Authors: Sophie Treadwell

  • Last updated on December 10, 2021

American playwright and journalist

Author Works


An Unwritten Chapter, pr. 1915 (adaptation of her serial “How I Got My Husband and How I Lost Him”)

Claws, pr. 1918

Gringo, pr. 1922

O, Nightingale, pr. 1925

Machinal, pr. 1928

Ladies Leave, pr. 1929

For Saxophone, wr. 1934

Plumes in the Dust, pr. 1936

Hope for a Harvest, pr. 1941

Highway, pr. 1944

Woman with Lilies, wr. 1948-1967, pr. 1967 (as Now He Doesn’t Want to Play)

Long Fiction:

One Fierce Hour and Sweet, 1959


Hope for a Harvest, 1953 (adaptation of her play)

Highway, 1954 (adaptation of her play)


Sophie Anita Treadwell was born in 1885 to Alfred B. and Nettie Fairchild Treadwell. When Sophie was five, her father moved to San Francisco. During her childhood, she and her mother sometimes lived with her father, sometimes not. She attended the University of California at Berkeley from 1902 to 1906. There she was involved in theater and, despite struggles with poverty and illness, graduated with a bachelor of letters degree with an emphasis in French.{$I[A]Treadwell, Sophie}{$I[geo]WOMEN;Treadwell, Sophie}{$I[geo]UNITED STATES;Treadwell, Sophie}{$I[tim]1885;Treadwell, Sophie}

Following her graduation, Treadwell moved to Los Angeles, where she performed in vaudeville. In 1908 her friend Constance Skinner, who had been a drama critic, arranged for Treadwell to type the memoirs of actress Helena Modjeska. It was Modjeska who encouraged Treadwell’s ambitions to be a dramatist. Also in 1908, Treadwell began her career as a journalist at the San Francisco Bulletin.

In 1910 she married noted journalist and sports reporter William O. McGeehan. After her marriage, she retained her maiden name and continued her active participation in the movement for women’s suffrage. She wrote frequently on women’s issues, and one of her serials, “How I Got My Husband and How I Lost Him,” was adapted for the stage and produced under the title An Unwritten Chapter in San Francisco in 1915.

Treadwell was an accredited war correspondent during World War I, one of the first American women to serve in such a capacity. She spent four months in France in 1915, writing for the San Francisco Bulletin and Harper’s Weekly. During the war, she also continued to write plays, including Claws, produced in a 1918 showcase.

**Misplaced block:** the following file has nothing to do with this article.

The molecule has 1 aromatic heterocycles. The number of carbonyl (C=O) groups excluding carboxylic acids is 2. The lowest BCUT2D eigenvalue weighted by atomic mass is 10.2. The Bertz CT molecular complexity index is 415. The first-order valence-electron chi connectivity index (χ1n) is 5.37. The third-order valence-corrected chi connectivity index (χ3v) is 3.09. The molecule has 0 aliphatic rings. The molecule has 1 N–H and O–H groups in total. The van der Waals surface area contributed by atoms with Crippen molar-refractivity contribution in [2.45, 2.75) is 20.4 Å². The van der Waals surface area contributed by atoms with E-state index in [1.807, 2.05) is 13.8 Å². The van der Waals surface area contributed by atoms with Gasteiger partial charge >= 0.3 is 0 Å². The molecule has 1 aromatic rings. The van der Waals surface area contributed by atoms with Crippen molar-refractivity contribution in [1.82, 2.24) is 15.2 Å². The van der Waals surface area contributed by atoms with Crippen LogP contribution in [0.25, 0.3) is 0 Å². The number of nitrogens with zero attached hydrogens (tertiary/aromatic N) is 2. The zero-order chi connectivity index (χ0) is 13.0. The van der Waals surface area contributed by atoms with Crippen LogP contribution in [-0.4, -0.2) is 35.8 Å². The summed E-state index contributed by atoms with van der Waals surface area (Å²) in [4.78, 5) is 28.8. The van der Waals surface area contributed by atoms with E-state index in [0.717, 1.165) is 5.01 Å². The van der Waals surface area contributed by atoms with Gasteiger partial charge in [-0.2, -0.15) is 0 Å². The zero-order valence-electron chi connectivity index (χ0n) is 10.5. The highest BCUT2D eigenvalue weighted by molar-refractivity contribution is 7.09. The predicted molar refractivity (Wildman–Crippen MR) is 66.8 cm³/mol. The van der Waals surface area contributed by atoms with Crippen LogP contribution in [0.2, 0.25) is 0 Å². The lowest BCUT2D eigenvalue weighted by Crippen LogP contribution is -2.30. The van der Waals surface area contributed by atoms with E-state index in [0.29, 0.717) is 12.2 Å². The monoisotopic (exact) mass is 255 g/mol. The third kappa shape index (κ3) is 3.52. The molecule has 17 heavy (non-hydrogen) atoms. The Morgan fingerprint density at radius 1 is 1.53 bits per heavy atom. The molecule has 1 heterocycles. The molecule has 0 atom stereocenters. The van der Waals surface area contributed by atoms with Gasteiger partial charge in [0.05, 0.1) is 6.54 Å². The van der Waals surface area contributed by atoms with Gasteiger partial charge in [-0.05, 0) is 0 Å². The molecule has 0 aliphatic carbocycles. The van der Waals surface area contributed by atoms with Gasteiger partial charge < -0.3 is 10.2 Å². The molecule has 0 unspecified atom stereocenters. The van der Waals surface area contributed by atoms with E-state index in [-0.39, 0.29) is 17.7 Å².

During the 1920’s Treadwell used information from her investigations as a reporter in creating dramas. For example, she covered the aftermath of the Mexican Revolution in the early 1920’s, obtaining an exclusive interview with Pancho Villa for the New York Tribune. This provided her with the background for Gringo, her first Broadway production (1922), which featured a character based on Villa.

In 1927 Treadwell attended the murder trial of Ruth Snyder, a sensational event that was headline news for much of the year. Snyder was convicted of conspiring with her lover Judd Gray to murder her husband. Both died in the electric chair; Snyder was the first woman so executed in New York. The trial provided the inspiration for Treadwell’s most successful play, Machinal, produced on Broadway in 1928. The play was produced in London (under the title The Life Machine) in 1931. In 1933 Treadwell visited Moscow for the Russian production of Machinal. Revived Off-Broadway in 1960, it remains her best-known work.

Travel was also important to Treadwell. She and McGeehan took two long trips through Europe and Africa. After McGeehan’s death in 1933 and that of her mother in 1934, Treadwell traveled to Egypt and the Far East. During this period she continued to write plays; For Saxophone was copyrighted in 1934, and Plumes in the Dust was produced on Broadway in 1936.

Like Machinal, For Saxophone is an experiment in expressionism. Although it has never been produced or published, the play has generated a surprising amount of critical comment. Considered Treadwell’s most innovative work, it extends the expressionistic techniques used in Machinal to include music. Although other American playwrights, including Eugene O’Neill and Elmer Rice, were experimenting with expressionism in the 1920’s, Treadwell tried to expand the form as a way to focus on women as subjects in drama. That she could not get For Saxophone produced was a huge disappointment.

In 1949 Treadwell adopted a German baby, William, and divided her time during the next few years among Europe, Mexico, Connecticut, and California. From 1956 to 1965, she lived mostly in Spain, writing novels and seeking cures for a variety of illnesses. In 1965 she moved to Tucson, Arizona, where she remained for the rest of her life. The University of Arizona produced Woman with Lilies under the title Now He Doesn’t Want to Play in 1967. When Treadwell died in 1970, she left her estate to the Tucson diocese of the Roman Catholic Church; royalties for her work are used to support local orphanages.

Work of feminist scholars intent on restoring women playwrights to the theatrical canon has given Sophie Treadwell a place in the history of American theater. Continued revivals of Machinal and its positive critical reception have assured that place.

BibliographyBywaters, Barbara L. “Marriage, Madness, and Murder in Sophie Treadwell’s Machinal.” In Modern American Drama and the Female Canon, edited by June Schlueter. Rutherford, N.J.: Fairleigh Dickinson University Press, 1990. A critical analysis of Machinal from a feminist perspective.Dickey, Jerry. Sophie Treadwell: Research and Production Sourcebook. Westport, Conn.: Greenwood Press, 1997. A comprehensive research resource, including a production history of each of the twelve Treadwell plays that had been produced by 1995.Heck-Rabi, Louise. “Sophie Treadwell: Agent for Change.” In Women in American Theatre, edited by Helen Krich Chinoy and Linda Walsh Jenkins. New York: Theatre Communications Group, 1987.
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